32 for 32 : What Can We Expect from Patrick Mahomes in 2018?
Editor’s Note: This is a part of our 32 for 32 QB Profiles series.
After five seasons with Alex Smith under center, the Kansas City Chiefs go into the 2018 season with a new man at the helm. Patrick Mahomes is not a rookie, having been drafted in 2017, but his second season in the NFL will be a completely different experience to his rookie campaign, in which he saw limited action. So what can people expect from Mahomes in this, his second rookie year?
The Old Guy
It has been fun for some people over the years to poke fun at Alex Smith. No one at this website, I hasten to add, but the 2005 first overall pick has had his share of critics over the years. Many of these people would be happy to ignore Smith’s deeds with the Chiefs.
|Category||Pass Attempts||Passing Yards||Passing Touchdowns||PPR Points|
He saved his best until last in his Chiefs career. In 2017, Smith set career-highs in passing yards and touchdowns, with 4,042 and 26, respectively. He also finished the season with 334.4 fantasy points. Smith was no doubt aware that after the Chiefs drafted Mahomes, his time as the starter would be coming to an end. He certainly enjoyed himself in his remaining time, and left a pretty solid legacy for the youngster to live up to.
The New Guy
Mahomes was the starting quarterback for Texas Tech for two seasons, between 2015 and 2016. He didn’t do too much to impress during this time. I mean, he only averaged 4,852 yards and 38 passing touchdowns a season. Nothing too special, is it? One of the areas that Chiefs fans, and Smith enthusiasts, will be aware of was #11’s rushing prowess. Mahomes was no slouch in this area in college either. He rushed 131 times in each season but owned career yards per attempt mark of just 2.7. Oh, but he did score 23 touchdowns on the ground.
A Brief Glimpse
With Smith in such a rich vein of form in 2017, Mahomes was not able to immediately unseat the veteran. Instead, he spent the majority of his first season holding the clipboard on the sidelines. He had to wait until the season finale in Week 17 before he saw the field, as the Chiefs took on the Denver Broncos. The Broncos did have a miserable 2017 campaign, it is true. But their defense was still a strength, often left exposed by the offense’s inability to prevent turning the ball over. The Broncos allowed the third-fewest yards on defense, and the fourth-fewest through the air. Yet, without Tyreek Hill and Travis Kelce, Mahomes was able to amass 284 yards at 8.1 yards per attempt against them.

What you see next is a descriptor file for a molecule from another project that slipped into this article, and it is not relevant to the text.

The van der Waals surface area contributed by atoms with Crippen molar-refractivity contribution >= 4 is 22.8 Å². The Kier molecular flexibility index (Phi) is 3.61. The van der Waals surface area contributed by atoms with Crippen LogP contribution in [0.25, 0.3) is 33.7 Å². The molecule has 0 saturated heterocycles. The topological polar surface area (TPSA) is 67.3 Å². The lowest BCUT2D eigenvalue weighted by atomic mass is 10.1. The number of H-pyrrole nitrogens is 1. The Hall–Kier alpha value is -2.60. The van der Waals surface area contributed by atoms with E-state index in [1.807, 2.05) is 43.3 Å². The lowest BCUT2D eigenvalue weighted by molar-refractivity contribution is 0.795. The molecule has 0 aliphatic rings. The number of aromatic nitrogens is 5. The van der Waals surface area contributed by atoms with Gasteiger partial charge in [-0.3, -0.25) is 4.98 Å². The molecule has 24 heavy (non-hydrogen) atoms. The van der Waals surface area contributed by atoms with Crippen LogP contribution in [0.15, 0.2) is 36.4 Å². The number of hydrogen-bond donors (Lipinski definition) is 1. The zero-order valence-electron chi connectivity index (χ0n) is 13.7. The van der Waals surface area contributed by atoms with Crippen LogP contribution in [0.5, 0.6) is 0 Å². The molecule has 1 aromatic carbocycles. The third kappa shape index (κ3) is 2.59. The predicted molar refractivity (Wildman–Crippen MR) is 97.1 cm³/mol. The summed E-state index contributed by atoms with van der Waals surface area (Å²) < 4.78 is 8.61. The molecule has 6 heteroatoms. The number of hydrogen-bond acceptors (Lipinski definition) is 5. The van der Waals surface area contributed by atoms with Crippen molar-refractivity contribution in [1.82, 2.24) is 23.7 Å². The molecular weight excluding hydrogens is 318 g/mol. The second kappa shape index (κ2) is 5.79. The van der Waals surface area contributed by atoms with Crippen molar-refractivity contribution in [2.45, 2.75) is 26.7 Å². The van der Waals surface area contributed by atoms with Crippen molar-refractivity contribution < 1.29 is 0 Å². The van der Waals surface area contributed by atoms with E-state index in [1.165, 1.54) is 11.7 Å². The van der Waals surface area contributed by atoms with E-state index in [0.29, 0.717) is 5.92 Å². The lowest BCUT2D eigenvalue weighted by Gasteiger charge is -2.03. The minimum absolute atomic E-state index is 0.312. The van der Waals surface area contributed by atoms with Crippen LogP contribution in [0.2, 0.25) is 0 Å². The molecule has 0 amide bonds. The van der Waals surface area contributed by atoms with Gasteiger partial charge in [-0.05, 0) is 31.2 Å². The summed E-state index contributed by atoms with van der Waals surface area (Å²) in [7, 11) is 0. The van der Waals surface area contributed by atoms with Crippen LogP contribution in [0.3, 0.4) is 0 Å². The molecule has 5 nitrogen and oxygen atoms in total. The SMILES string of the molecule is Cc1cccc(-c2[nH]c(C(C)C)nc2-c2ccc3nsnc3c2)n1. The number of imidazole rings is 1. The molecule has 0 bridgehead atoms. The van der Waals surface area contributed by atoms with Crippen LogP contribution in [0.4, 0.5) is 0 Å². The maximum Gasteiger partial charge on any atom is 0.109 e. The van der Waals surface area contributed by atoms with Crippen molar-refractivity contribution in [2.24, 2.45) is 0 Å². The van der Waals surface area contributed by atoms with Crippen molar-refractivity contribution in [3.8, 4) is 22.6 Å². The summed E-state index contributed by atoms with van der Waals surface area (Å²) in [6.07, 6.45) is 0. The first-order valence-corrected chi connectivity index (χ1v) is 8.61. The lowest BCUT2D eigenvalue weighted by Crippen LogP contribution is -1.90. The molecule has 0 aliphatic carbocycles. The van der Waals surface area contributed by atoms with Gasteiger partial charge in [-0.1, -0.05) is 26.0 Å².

In addition to Hill and Kelce, Mahomes will also Sammy Watkins to throw to in 2018. While many may view Watkins, already on his third NFL team, as something of a disappointment, he has averaged 15.3 yards per reception in the last two seasons. Of his 67 receptions in that time, 10 have found the end zone. There is also the presence of Kareem Hunt, who is far from being a mug as a pass-catcher. Mahomes will have some serious weaponry to utilize in 2018, and he’s probably going to need it.
The Chiefs defense ranked 23rd, according to numberFire, and 28th in yards allowed last season. They haven’t exactly gone out of their way to improve this unit. They traded stud cornerback Marcus Peters to the Rams, for one. Despite spending five of their six draft picks on defensive players, this is far from a solid looking unit. This should mean plenty of high-scoring games, increasing the opportunities for Mahomes to make plays. Also, the Chiefs were above the league average (59% to 57.4%) with regards to throwing the ball in neutral game situations (whenever the score was within seven points) last season. Andy Reid is a head coach who, as Philadelphia Eagles and Chiefs fans can attest, can be encouraged to lean heavily on the pass at times. This should mean even more opportunities for Mahomes to throw the ball in 2018.
Mahomes is certainly an exciting prospect, leading an offense with no shortage of playmakers. His head coach is one not averse to letting his quarterback take over a game. This means plenty of pass attempts. This, plus other factors, make Mahomes a player who could be well worth his 2QB redraft ADP (70.1 overall — QB12). While he’ll almost certainly throw more interceptions than Chiefs fans are used to seeing from their quarterback, he should also take more chances deep. This is something that, 2017 apart, Alex Smith was usually reluctant to do. The Chiefs may not be a dominant team in 2018, but they should be fun to watch.
Neil resides near Liverpool in England. He lives with his fiancé and their two daughters, as well as a guinea pig named Piggle.
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